On Thursday, the cloud-hosting website CloudFlare announced they would be changing all their data center encryption links from SSL to TLS, effective immediately. Short for full (or strict) transport layer security, TLS is capable of querying several certificate authorities before sending data between two points, as opposed to the older system which could only request one per stream at best.
Relying on SSL left the cloud computing company vulnerable to standard man-in-the-middle attacks, which several leaks have already proven are not difficult for the US government to pull off when they really put their minds and manpower to the task.
The transition to TLS means whatever is transmitted between CloudFlare’s data centers will now be independently analyzed and verified by different agencies before leaving or landing on either party’s hard drive.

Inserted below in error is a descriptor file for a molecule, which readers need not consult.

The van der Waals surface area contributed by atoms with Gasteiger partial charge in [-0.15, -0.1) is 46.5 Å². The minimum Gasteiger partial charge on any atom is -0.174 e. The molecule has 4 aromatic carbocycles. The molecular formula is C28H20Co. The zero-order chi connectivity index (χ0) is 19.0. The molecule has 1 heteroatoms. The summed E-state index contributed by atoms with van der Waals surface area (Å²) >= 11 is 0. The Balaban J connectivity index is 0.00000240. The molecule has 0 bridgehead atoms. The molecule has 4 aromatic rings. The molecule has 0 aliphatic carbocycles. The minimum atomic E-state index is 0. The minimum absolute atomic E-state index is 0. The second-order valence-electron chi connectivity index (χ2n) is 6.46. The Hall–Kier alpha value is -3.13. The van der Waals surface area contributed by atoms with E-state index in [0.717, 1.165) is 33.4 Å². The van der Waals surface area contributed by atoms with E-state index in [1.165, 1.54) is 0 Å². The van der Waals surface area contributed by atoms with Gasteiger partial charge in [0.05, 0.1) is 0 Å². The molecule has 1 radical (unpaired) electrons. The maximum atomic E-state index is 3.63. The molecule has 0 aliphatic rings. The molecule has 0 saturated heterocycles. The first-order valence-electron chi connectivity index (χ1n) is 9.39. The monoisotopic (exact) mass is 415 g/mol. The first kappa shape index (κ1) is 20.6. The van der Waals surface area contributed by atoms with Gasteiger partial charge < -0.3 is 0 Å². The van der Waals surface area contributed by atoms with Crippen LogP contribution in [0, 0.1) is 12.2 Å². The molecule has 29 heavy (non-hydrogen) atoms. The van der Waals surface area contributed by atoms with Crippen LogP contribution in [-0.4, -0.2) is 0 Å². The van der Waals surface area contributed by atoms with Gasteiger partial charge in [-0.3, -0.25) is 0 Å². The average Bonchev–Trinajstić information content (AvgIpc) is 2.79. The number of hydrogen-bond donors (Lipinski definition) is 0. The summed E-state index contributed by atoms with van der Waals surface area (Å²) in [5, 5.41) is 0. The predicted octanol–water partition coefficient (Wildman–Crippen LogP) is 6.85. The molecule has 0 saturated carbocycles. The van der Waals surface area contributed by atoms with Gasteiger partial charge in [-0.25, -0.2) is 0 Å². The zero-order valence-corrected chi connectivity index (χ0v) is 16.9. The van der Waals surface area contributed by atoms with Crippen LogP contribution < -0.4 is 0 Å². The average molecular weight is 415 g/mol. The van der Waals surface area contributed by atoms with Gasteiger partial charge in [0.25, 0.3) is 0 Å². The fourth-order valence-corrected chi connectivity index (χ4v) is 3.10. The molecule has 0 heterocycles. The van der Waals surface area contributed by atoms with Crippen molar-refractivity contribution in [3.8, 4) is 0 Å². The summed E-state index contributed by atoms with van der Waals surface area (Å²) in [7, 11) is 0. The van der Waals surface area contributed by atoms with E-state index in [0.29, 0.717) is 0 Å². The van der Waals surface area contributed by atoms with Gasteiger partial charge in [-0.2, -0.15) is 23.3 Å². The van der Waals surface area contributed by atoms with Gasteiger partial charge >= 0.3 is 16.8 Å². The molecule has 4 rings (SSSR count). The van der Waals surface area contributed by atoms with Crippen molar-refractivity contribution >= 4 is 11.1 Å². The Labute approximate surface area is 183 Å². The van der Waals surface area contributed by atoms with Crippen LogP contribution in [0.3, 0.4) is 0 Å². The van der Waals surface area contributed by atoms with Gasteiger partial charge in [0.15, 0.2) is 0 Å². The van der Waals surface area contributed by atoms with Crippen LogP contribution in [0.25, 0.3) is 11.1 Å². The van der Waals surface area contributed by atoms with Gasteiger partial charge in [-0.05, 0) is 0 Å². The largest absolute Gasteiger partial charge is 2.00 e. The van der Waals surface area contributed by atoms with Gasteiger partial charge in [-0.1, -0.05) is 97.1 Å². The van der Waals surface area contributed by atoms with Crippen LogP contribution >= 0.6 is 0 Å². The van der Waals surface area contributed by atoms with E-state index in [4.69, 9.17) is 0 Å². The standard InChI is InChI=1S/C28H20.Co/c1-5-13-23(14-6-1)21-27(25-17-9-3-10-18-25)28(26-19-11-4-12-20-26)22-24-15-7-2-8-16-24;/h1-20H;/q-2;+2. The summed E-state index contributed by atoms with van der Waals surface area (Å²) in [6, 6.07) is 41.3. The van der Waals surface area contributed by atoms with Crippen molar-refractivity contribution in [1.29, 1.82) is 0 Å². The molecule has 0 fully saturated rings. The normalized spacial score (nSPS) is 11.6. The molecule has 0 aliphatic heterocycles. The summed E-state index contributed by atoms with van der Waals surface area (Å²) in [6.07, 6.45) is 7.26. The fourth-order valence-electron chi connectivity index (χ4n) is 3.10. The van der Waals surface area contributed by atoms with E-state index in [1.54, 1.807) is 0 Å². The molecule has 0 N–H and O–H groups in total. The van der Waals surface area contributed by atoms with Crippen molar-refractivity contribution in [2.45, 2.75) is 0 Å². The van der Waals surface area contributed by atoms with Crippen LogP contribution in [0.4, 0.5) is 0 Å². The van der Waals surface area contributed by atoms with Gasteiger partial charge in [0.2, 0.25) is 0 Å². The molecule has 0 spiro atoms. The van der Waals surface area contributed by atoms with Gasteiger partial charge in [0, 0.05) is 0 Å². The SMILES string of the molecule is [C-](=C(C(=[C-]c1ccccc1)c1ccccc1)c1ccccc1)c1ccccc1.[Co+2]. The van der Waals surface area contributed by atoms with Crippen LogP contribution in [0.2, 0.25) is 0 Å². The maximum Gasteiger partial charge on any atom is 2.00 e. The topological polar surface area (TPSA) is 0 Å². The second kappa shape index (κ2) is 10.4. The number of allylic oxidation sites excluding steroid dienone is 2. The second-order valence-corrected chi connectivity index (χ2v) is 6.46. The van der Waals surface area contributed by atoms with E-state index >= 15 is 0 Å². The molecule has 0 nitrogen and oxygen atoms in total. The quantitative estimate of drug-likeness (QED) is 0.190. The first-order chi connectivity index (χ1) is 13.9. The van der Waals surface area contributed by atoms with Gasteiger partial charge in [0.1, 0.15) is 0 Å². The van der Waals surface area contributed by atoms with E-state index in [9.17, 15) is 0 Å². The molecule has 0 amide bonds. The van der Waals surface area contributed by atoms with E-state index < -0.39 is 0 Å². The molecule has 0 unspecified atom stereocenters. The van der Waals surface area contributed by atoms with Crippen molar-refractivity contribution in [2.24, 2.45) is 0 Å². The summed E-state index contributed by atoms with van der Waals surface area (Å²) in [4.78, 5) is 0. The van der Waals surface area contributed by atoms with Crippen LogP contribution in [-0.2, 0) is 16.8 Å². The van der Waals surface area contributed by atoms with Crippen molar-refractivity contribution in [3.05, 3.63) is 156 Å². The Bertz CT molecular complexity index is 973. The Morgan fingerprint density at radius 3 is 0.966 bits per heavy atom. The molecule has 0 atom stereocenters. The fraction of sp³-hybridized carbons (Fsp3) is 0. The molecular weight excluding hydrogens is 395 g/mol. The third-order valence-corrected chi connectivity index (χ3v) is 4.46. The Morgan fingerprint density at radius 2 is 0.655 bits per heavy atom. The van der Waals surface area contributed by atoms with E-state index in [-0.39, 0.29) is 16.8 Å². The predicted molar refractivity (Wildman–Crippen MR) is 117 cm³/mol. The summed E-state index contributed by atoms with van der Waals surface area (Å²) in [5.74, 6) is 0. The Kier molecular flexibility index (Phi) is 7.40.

On top of that, TLS is also capable of checking the strength of the list it uses to check the validity of the data, doubling up on its ability to stay secure and able to resist any attempts by hackers to elude the verification system or create a smokescreen that would leave the system temporarily blind.
This is a similar effort to what we’ve seen out of Microsoft and Google over the past several months, both of whom have been making concerted efforts to improve the level of security that exists on the fiber optic links in between their data farms, and prevent the NSA from being able to easily pluck up whatever information they think is important with unrestricted impunity.
CloudFlare was also kind enough to post the source code for their new and improved TLS-ready servers, inviting any other companies running an Nginx web server to utilize the same framework and keep the government snoops on the outside looking in where they belong.